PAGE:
As far as the potential drones have, the sky’s the limit. Well, up to 400 feet, that is.
Industry, government agencies, national security entities and recreational drone enthusiasts see how the growing uses of unmanned aircraft systems (UAS), commonly called drones, will contribute to our way of life. They’re far-ranging, from such life-saving applications as spotting a stranded hiker or hunter in the wilderness, to locating wildfire embers, to commercial innovations such as delivering package goods. It’s a burgeoning field with endless opportunities.
Yet these light-weight aircraft face their own unique challenges: low-altitude wind and weather. A seemingly benign five-knot headwind, for example, can mean disaster for a drone’s takeoff and flight path, possibly careening into the ground, or another aircraft or building. Forecasting such low-level weather is essential to the success of this emerging technology and is critical to UAS “traffic management,” in the parlance of users.
The National Aeronautics and Space Administration (NASA) and the Federal Aviation Administration (FAA) recognized that it is time to put in place a UAS traffic management (UTM) system for low-altitude. These agencies have had a long, symbiotic relationship in aviation; NASA supports research and development of prototypes, which then are migrated to the FAA for operational use. NCAR has a decades-long, proven track-record in aviation weather R&D with both agencies, and is in a unique position to leverage its capabilities to address these new challenges.
Last year, NASA’s Ames Research Center invited government, industry and academic partners to collaborate with NASA to identify research needs and to accelerate the development of a traffic management system. In July, NCAR and NASA conducted a workshop that addressed the advances in aviation weather research, the opportunities and weather constraints, such as ceiling visibility, lightening, convection, icing, precipitation and winds to UAS. Atmospheric turbulence rose to the top of users’ priorities.
NCAR was selected by NASA as one of the suppliers of weather information, including low-level turbulence, to support UAS traffic management regulated by the FAA. The low-level turbulence work has two foci:
- To provide low-level turbulence forecasts of turbulence, and
- To investigate the effect of this atmospheric turbulence on the UAS response (pitch, roll, trajectory changes).
The National Weather Service’s Aviation Center, the country’s hub of operational forecasts and advisories for airlines, has been using the Graphical Turbulence Product (GTG-3), an automated turbulence nowcast system used worldwide. This was developed by NCAR scientists and engineers and was designed to forecast turbulence for high- and mid-level flights (defined as above and below 18,000 feet). It is a fully automated system providing turbulence analyses and forecasts for the aviation community over the contiguous U.S., parts of Mexico and Canada, and the western Atlantic Ocean and eastern Pacific Ocean. The system automatically pulls full resolution native numerical weather prediction (NWP) model forecast grids as they become available, then computes an ensemble of turbulence diagnostics on a grid point by grid point basis, combines them, and finally interpolates the combination onto flight levels. Since its development in 2003, the GTG product has gone through a continuous cycle of upgrades, and each major upgrade is independently evaluated before being made available on the Aviation Weather Center’s web site.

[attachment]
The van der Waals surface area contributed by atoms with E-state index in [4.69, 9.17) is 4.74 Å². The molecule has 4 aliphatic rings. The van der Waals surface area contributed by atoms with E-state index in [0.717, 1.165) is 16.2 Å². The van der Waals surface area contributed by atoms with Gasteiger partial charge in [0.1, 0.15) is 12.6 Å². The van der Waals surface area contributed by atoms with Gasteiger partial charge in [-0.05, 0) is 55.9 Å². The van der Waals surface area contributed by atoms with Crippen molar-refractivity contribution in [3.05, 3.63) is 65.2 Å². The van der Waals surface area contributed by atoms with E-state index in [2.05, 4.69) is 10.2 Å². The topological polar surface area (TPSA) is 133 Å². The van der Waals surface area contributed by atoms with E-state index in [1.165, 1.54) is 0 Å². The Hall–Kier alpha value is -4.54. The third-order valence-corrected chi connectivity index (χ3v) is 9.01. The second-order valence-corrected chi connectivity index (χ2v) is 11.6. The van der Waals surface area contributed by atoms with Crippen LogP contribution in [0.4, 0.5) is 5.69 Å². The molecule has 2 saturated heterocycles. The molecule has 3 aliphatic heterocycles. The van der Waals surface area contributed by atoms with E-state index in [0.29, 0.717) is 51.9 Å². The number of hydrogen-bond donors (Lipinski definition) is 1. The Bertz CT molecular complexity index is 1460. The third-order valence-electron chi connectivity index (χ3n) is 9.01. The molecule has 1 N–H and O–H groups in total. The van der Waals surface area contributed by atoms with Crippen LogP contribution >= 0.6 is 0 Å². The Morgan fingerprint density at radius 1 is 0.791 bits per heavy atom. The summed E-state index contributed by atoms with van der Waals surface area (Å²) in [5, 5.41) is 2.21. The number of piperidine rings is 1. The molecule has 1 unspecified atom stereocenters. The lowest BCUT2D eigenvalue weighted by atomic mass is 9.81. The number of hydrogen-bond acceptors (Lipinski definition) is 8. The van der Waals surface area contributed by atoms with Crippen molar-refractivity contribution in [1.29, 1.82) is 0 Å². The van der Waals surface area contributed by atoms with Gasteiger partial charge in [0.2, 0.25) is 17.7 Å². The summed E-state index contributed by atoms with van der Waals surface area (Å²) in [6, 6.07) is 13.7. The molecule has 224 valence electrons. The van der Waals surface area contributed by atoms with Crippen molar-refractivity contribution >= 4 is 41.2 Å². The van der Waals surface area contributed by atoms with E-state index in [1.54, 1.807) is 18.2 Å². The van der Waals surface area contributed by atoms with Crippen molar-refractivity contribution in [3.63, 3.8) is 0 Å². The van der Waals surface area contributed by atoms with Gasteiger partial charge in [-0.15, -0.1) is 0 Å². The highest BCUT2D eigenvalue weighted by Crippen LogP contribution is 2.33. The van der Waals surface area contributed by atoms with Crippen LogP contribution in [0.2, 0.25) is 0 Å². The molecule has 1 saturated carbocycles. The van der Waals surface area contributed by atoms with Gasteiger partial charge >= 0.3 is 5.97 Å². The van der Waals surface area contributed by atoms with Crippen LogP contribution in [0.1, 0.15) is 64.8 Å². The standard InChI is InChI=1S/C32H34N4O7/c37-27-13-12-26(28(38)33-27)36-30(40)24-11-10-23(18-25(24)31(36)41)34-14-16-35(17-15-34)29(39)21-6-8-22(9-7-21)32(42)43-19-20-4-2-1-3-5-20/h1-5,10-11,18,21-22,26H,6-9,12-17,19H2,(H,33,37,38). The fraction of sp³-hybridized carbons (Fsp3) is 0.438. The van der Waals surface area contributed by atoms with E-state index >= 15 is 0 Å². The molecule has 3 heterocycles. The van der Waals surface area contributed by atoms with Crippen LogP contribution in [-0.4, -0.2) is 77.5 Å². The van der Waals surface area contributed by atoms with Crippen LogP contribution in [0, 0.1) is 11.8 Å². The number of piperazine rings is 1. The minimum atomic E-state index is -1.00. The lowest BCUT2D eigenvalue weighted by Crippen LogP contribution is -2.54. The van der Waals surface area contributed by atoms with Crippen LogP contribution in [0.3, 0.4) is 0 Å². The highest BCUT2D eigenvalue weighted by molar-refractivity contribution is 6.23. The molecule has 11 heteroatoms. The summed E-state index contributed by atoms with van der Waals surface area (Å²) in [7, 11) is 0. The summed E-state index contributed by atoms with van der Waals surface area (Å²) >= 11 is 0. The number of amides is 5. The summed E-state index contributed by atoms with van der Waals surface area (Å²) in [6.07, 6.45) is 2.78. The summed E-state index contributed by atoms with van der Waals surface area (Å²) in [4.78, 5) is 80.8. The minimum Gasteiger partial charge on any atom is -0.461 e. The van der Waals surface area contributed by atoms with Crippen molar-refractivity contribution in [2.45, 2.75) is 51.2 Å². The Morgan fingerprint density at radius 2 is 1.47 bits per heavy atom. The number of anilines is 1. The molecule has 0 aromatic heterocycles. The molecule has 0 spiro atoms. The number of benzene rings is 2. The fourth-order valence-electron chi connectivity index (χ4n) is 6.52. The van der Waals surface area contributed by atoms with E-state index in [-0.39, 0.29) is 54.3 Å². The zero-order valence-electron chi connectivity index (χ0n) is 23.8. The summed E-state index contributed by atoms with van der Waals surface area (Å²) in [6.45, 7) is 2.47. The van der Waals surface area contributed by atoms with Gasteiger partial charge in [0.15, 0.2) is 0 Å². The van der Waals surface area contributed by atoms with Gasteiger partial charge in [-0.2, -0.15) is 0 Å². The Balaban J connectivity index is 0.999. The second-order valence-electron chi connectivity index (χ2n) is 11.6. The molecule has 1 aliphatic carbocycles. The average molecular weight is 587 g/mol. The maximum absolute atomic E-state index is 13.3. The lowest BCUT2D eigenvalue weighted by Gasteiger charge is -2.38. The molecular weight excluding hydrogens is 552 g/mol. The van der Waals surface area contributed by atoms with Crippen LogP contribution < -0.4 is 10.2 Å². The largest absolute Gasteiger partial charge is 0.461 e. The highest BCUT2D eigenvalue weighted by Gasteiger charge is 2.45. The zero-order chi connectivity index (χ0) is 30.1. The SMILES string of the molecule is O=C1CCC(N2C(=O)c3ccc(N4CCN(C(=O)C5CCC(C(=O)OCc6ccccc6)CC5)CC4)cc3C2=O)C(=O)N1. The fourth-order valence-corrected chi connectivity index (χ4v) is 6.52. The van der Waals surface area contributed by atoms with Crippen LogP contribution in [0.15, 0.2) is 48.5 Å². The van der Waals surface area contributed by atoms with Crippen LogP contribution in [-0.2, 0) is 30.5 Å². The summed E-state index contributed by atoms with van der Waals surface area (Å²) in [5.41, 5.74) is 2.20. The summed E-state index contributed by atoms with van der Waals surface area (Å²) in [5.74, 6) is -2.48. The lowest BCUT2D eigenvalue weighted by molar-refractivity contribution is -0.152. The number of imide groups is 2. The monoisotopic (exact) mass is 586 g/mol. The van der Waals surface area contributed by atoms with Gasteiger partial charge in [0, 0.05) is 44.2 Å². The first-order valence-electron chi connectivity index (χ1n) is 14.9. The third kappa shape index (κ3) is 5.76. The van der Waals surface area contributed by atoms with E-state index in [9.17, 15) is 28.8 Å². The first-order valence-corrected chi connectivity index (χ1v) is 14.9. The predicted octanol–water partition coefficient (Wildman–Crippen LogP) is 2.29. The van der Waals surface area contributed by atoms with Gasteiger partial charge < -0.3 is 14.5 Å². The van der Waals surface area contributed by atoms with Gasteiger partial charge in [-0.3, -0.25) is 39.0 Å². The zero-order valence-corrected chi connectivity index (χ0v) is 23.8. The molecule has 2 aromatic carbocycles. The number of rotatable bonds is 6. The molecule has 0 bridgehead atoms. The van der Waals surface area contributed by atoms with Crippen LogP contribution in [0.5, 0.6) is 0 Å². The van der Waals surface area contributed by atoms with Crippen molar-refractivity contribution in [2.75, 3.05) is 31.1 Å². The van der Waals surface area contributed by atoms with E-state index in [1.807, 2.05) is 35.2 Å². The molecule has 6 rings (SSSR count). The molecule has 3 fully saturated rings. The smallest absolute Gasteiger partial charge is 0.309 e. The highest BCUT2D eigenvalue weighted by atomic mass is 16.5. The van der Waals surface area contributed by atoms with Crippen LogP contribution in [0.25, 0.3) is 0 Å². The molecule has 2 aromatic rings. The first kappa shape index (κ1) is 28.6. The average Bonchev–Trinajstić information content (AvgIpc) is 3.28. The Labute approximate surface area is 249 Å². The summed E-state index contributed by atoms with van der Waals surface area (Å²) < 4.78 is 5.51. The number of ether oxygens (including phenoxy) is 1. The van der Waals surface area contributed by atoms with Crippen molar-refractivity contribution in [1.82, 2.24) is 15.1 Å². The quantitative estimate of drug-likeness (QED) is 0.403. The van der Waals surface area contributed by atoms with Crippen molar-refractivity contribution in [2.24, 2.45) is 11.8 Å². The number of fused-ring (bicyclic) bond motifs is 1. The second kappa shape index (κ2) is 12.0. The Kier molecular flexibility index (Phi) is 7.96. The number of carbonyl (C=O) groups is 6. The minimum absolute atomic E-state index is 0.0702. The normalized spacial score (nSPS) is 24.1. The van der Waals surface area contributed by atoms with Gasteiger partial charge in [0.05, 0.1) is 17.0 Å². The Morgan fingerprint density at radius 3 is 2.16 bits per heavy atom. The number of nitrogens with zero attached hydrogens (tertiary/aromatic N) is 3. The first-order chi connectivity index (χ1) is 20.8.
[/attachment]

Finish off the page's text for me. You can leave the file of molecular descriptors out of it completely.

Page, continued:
Since 2015, NCAR has been working on modifying the GTG-3 to the lowest altitudes. This involves focusing on weather under 400 feet, for aircraft under 55 pounds, and for keeping the aircraft within its “geofence” (within proscribed boundaries and within the operator’s line of sight). This is a new and challenging undertaking for the research community, but one NCAR is poised to accomplish with its decades of aviation weather successes.
While this work is still relatively new, the NASA/NCAR workshop on integrating weather in UAS traffic management is a critical step in serving the FAA’s regulatory and operational requirements.
One important outcome from the workshop is the need for a UAS weather users’ group. All stakeholders should have a say in their needs and the direction of UAS traffic management. If you are interested in participating in this group, please contact Larry Cornman.